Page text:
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The families of flowering plants

L. Watson and M.J. Dallwitz

Connaraceae R. Br.

Habit and leaf form. Trees, or ‘arborescent’ (being occasionally palm-like), or shrubs, or lianas (mostly twining shrubs). Self supporting, or climbing (mostly); mostly stem twiners. Leaves alternate; spiral; leathery; petiolate; non-sheathing; not gland-dotted; compound; unifoliolate, or ternate, or pinnate; exstipulate; leaf development not ‘graminaceous’.

Leaf anatomy. The leaf lamina dorsiventral. Mucilaginous epidermis present, or absent. Stomata mainly confined to one surface (abaxial); paracytic (commonly), or cyclocytic, or diacytic (rarely). Hairs of numerous kinds present (in the family, variously unicellular with one or two arms, sympodially branched, or tufted); mostly eglandular (with glandular forms mostly confined to floral parts). Adaxial hypodermis present, or absent. Lamina with secretory cavities, or without secretory cavities. Secretory cavities when present, containing mucilage, or containing resin. The mesophyll containing crystals, or without crystals. The crystals where recorded, solitary-prismatic.

Axial (stem, wood) anatomy. Secretory cavities present, or absent; with mucilage. Cork cambium present; initially superficial. Nodes tri-lacunar to multilacunar. Primary vascular tissues in a cylinder, without separate bundles; collateral. Internal phloem absent. Cortical bundles absent. Medullary bundles absent. Secondary thickening developing from a conventional cambial ring (usually), or anomalous. The anomalous secondary thickening when present, via concentric cambia (Rourea). Primary medullary rays narrow.

The wood semi-ring porous, or diffuse porous. The vessels medium, or large; in various combinations of solitary, radially paired, in radial multiples, and clustered. The vessel end-walls simple. The axial xylem with tracheids, or without tracheids (?); commonly with vasicentric tracheids; without fibre tracheids; with libriform fibres; at least sometimes including septate fibres, or without septate fibres. The fibres with spiral thickening, or without spiral thickening. The parenchyma scanty paratracheal (typically, or absent). ‘Included’ phloem present (Rourea), or absent. The wood not storied. Tyloses present, or absent.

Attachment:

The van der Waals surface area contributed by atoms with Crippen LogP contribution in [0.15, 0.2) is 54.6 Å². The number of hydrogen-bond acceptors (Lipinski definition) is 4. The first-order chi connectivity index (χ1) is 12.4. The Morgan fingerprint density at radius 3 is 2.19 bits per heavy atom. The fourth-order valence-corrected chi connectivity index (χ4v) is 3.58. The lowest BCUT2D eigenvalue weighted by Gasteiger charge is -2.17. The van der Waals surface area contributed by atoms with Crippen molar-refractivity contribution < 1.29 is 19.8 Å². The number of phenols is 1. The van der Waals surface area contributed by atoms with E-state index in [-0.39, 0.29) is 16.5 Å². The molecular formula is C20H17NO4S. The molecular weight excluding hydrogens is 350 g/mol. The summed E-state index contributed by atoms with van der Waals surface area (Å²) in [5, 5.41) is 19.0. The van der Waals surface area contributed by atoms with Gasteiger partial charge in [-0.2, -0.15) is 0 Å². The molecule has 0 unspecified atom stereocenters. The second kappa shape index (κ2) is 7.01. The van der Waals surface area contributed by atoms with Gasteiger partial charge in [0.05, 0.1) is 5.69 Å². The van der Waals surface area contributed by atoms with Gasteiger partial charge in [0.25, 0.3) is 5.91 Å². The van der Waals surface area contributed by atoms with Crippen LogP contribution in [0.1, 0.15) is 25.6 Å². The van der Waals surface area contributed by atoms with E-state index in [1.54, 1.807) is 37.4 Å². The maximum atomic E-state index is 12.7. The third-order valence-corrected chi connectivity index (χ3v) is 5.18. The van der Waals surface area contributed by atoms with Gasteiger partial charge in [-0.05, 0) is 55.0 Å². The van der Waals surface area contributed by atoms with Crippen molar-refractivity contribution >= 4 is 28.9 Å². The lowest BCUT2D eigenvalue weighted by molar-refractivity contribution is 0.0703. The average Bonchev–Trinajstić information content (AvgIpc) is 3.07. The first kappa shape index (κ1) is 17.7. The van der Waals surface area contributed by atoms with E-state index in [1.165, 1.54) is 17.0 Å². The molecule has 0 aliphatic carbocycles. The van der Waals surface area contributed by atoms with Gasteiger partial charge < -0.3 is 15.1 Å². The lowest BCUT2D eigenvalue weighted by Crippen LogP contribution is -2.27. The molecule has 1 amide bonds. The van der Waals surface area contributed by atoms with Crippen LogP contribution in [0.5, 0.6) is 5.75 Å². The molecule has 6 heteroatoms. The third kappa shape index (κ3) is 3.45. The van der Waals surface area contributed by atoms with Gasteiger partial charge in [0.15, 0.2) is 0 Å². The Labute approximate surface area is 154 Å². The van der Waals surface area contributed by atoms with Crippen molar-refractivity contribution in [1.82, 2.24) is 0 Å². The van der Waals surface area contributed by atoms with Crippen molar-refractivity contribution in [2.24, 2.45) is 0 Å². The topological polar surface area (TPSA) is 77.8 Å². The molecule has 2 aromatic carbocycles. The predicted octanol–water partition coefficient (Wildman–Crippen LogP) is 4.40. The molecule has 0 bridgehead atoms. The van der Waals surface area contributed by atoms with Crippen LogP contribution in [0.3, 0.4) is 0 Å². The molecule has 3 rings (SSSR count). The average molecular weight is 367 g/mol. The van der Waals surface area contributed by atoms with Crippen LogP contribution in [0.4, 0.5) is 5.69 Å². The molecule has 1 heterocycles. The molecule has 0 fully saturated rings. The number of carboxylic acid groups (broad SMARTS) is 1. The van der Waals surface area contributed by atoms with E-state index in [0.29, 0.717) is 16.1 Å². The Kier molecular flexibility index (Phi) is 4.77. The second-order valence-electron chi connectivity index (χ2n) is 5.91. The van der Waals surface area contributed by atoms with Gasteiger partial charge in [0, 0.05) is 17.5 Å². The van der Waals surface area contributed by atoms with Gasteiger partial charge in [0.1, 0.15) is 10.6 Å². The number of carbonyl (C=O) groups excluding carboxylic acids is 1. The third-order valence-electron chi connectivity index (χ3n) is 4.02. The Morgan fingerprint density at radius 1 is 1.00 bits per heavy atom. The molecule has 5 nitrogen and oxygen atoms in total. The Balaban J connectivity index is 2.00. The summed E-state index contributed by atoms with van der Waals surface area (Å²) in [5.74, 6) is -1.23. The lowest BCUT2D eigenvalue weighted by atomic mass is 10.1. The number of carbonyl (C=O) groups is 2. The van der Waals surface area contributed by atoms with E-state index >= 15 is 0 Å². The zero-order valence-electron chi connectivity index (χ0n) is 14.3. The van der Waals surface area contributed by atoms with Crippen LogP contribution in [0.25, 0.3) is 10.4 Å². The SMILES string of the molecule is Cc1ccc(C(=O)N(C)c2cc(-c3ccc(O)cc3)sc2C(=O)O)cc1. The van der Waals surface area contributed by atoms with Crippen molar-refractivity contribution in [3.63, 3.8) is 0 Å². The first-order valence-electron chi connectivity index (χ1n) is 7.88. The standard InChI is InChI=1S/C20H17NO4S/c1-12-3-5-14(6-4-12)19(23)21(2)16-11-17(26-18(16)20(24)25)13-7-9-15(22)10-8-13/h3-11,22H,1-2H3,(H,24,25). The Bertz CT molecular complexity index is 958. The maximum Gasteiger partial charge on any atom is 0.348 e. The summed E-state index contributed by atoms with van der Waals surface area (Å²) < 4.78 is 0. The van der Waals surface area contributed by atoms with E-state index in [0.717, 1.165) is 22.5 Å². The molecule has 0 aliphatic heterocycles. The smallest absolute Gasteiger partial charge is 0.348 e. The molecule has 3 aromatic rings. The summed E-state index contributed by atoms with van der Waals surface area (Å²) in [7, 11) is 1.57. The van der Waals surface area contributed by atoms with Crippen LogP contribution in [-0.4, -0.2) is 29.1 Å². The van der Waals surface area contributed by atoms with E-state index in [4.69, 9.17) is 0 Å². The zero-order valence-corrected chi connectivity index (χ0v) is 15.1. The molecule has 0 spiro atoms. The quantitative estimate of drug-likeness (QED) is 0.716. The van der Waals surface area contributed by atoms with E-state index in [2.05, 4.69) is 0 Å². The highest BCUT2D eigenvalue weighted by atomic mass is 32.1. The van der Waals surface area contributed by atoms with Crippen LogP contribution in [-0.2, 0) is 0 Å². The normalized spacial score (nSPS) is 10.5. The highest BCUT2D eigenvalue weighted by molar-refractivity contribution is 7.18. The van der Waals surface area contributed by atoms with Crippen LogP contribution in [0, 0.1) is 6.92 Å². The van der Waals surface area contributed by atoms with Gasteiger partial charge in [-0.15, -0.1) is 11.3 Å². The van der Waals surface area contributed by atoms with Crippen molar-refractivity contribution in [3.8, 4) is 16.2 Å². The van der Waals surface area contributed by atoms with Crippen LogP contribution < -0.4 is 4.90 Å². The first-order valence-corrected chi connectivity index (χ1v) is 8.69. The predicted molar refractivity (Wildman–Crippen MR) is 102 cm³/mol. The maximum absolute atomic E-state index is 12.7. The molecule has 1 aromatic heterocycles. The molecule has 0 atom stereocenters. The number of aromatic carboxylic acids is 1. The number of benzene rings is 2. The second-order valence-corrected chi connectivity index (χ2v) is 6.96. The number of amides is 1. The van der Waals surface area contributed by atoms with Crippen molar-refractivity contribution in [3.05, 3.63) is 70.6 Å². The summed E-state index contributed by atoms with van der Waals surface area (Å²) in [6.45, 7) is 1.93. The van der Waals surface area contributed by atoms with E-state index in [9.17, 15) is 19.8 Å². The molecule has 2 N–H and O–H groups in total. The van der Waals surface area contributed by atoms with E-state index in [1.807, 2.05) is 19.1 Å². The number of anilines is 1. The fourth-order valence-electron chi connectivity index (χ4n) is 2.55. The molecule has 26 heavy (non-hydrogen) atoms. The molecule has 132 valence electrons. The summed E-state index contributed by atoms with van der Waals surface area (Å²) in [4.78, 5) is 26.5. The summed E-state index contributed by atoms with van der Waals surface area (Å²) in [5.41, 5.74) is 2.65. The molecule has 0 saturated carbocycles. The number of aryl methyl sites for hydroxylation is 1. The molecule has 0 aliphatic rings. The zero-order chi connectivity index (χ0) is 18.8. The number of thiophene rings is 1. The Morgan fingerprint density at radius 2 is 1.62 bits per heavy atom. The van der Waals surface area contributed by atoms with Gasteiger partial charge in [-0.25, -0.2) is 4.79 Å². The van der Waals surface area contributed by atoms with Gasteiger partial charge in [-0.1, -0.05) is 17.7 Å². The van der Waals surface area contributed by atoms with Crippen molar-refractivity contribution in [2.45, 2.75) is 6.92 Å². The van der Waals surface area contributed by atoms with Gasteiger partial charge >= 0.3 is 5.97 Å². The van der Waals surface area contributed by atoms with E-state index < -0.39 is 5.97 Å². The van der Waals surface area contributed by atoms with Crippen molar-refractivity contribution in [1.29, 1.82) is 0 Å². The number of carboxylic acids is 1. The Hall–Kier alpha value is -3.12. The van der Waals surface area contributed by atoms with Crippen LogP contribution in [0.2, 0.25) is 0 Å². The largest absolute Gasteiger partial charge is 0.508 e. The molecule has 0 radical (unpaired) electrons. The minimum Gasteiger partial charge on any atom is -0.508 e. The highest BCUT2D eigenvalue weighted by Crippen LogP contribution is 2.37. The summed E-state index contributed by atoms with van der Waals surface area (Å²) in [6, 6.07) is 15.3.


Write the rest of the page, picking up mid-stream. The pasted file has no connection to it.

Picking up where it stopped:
Reproductive type, pollination. Plants hermaphrodite (usually), or dioecious.

Inflorescence, floral, fruit and seed morphology. Flowers aggregated in ‘inflorescences’; in panicles and in racemes. The ultimate inflorescence units cymose, or racemose (?). Inflorescences terminal, or axillary. Flowers small; regular, or somewhat irregular; 5 merous. Free hypanthium absent. Hypogynous disk present (small), or absent.

Perianth with distinct calyx and corolla; (8–)10; 2 whorled; isomerous. Calyx (4–)5; 1 whorled; polysepalous, or gamosepalous; persistent; imbricate, or valvate; with the median member anterior (?). Corolla (4–)5; 1 whorled; polypetalous, or gamopetalous; imbricate (usually), or valvate (rarely); regular.

Androecium 10 (usually), or 5. Androecial members free of the perianth; often markedly unequal (the antesepalous members longer); free of one another, or coherent (below); when coherent 1 adelphous; usually 2 whorled. Androecium exclusively of fertile stamens, or including staminodes. Staminodes when present, 1–5; internal to the fertile stamens, or in the same series as the fertile stamens and internal to the fertile stamens (from the inner whorl). Stamens 5–10; isomerous with the perianth, or diplostemonous. Anthers dorsifixed; versatile; dehiscing via longitudinal slits; introrse. Pollen grains aperturate; 3(–4) aperturate; colpate, or colporate.